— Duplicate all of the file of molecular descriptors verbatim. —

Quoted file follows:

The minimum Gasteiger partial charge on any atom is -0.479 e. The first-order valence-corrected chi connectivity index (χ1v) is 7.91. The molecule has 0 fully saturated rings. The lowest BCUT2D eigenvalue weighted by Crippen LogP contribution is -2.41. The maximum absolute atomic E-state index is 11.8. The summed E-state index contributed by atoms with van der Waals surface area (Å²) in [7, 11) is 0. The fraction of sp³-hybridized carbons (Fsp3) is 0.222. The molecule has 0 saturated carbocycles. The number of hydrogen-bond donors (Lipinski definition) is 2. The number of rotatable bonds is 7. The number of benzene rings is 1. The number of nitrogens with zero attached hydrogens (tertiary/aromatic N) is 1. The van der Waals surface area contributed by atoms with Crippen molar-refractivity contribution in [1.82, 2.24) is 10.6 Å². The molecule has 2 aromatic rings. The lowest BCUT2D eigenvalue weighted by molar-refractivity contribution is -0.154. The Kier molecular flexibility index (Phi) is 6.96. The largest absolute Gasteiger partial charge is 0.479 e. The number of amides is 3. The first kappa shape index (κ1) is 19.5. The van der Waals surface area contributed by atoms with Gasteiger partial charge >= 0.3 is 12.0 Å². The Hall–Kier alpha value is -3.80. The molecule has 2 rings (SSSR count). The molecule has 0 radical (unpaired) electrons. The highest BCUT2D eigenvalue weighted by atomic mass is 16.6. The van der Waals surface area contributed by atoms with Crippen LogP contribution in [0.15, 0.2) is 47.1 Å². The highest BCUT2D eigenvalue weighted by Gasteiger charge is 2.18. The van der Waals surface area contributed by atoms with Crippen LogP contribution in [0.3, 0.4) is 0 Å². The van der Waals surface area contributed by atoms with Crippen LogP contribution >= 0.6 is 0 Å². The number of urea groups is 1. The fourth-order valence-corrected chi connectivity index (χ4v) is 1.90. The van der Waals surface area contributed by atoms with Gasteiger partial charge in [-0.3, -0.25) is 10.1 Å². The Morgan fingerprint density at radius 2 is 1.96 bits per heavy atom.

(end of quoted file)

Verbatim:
The minimum Gasteiger partial charge on any atom is -0.479 e. The first-order valence-corrected chi connectivity index (χ1v) is 7.91. The molecule has 0 fully saturated rings. The lowest BCUT2D eigenvalue weighted by Crippen LogP contribution is -2.41. The maximum absolute atomic E-state index is 11.8. The summed E-state index contributed by atoms with van der Waals surface area (Å²) in [7, 11) is 0. The fraction of sp³-hybridized carbons (Fsp3) is 0.222. The molecule has 0 saturated carbocycles. The number of hydrogen-bond donors (Lipinski definition) is 2. The number of rotatable bonds is 7. The number of benzene rings is 1. The number of nitrogens with zero attached hydrogens (tertiary/aromatic N) is 1. The van der Waals surface area contributed by atoms with Crippen molar-refractivity contribution in [1.82, 2.24) is 10.6 Å². The molecule has 2 aromatic rings. The lowest BCUT2D eigenvalue weighted by molar-refractivity contribution is -0.154. The Kier molecular flexibility index (Phi) is 6.96. The largest absolute Gasteiger partial charge is 0.479 e. The number of amides is 3. The first kappa shape index (κ1) is 19.5. The van der Waals surface area contributed by atoms with Gasteiger partial charge >= 0.3 is 12.0 Å². The Hall–Kier alpha value is -3.80. The molecule has 2 rings (SSSR count). The molecule has 0 radical (unpaired) electrons. The highest BCUT2D eigenvalue weighted by atomic mass is 16.6. The van der Waals surface area contributed by atoms with Crippen LogP contribution in [0.15, 0.2) is 47.1 Å². The highest BCUT2D eigenvalue weighted by Gasteiger charge is 2.18. The van der Waals surface area contributed by atoms with Crippen LogP contribution in [0.3, 0.4) is 0 Å². The van der Waals surface area contributed by atoms with Crippen LogP contribution >= 0.6 is 0 Å². The number of urea groups is 1. The fourth-order valence-corrected chi connectivity index (χ4v) is 1.90. The van der Waals surface area contributed by atoms with Gasteiger partial charge in [-0.3, -0.25) is 10.1 Å². The Morgan fingerprint density at radius 2 is 1.96 bits per heavy atom.